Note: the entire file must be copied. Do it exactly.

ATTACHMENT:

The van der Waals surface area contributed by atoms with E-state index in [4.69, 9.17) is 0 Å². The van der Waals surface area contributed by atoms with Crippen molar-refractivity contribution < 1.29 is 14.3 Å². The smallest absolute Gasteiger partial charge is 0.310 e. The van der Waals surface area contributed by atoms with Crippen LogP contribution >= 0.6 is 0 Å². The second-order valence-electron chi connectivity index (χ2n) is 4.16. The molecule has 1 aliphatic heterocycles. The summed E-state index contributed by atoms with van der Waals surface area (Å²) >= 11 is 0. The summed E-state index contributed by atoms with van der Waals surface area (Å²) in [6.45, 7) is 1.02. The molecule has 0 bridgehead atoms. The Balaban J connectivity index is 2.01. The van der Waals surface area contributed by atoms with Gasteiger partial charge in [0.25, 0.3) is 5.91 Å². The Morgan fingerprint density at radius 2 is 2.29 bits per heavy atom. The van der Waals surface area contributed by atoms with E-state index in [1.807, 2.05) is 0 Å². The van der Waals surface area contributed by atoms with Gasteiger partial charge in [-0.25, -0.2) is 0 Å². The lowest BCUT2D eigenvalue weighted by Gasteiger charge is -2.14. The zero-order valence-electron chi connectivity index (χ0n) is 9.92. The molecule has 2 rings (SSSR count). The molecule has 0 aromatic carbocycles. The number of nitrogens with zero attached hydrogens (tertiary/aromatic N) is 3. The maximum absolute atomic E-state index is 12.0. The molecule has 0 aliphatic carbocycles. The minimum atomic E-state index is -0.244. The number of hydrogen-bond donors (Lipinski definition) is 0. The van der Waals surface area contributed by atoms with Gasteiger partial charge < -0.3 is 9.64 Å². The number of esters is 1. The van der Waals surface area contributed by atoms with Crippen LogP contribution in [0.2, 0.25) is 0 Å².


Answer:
The van der Waals surface area contributed by atoms with E-state index in [4.69, 9.17) is 0 Å². The van der Waals surface area contributed by atoms with Crippen molar-refractivity contribution < 1.29 is 14.3 Å². The smallest absolute Gasteiger partial charge is 0.310 e. The van der Waals surface area contributed by atoms with Crippen LogP contribution >= 0.6 is 0 Å². The second-order valence-electron chi connectivity index (χ2n) is 4.16. The molecule has 1 aliphatic heterocycles. The summed E-state index contributed by atoms with van der Waals surface area (Å²) >= 11 is 0. The summed E-state index contributed by atoms with van der Waals surface area (Å²) in [6.45, 7) is 1.02. The molecule has 0 bridgehead atoms. The Balaban J connectivity index is 2.01. The van der Waals surface area contributed by atoms with Gasteiger partial charge in [0.25, 0.3) is 5.91 Å². The Morgan fingerprint density at radius 2 is 2.29 bits per heavy atom. The van der Waals surface area contributed by atoms with E-state index in [1.807, 2.05) is 0 Å². The van der Waals surface area contributed by atoms with Gasteiger partial charge in [-0.25, -0.2) is 0 Å². The lowest BCUT2D eigenvalue weighted by Gasteiger charge is -2.14. The zero-order valence-electron chi connectivity index (χ0n) is 9.92. The molecule has 2 rings (SSSR count). The molecule has 0 aromatic carbocycles. The number of nitrogens with zero attached hydrogens (tertiary/aromatic N) is 3. The maximum absolute atomic E-state index is 12.0. The molecule has 0 aliphatic carbocycles. The minimum atomic E-state index is -0.244. The number of hydrogen-bond donors (Lipinski definition) is 0. The van der Waals surface area contributed by atoms with Gasteiger partial charge < -0.3 is 9.64 Å². The number of esters is 1. The van der Waals surface area contributed by atoms with Crippen LogP contribution in [0.2, 0.25) is 0 Å².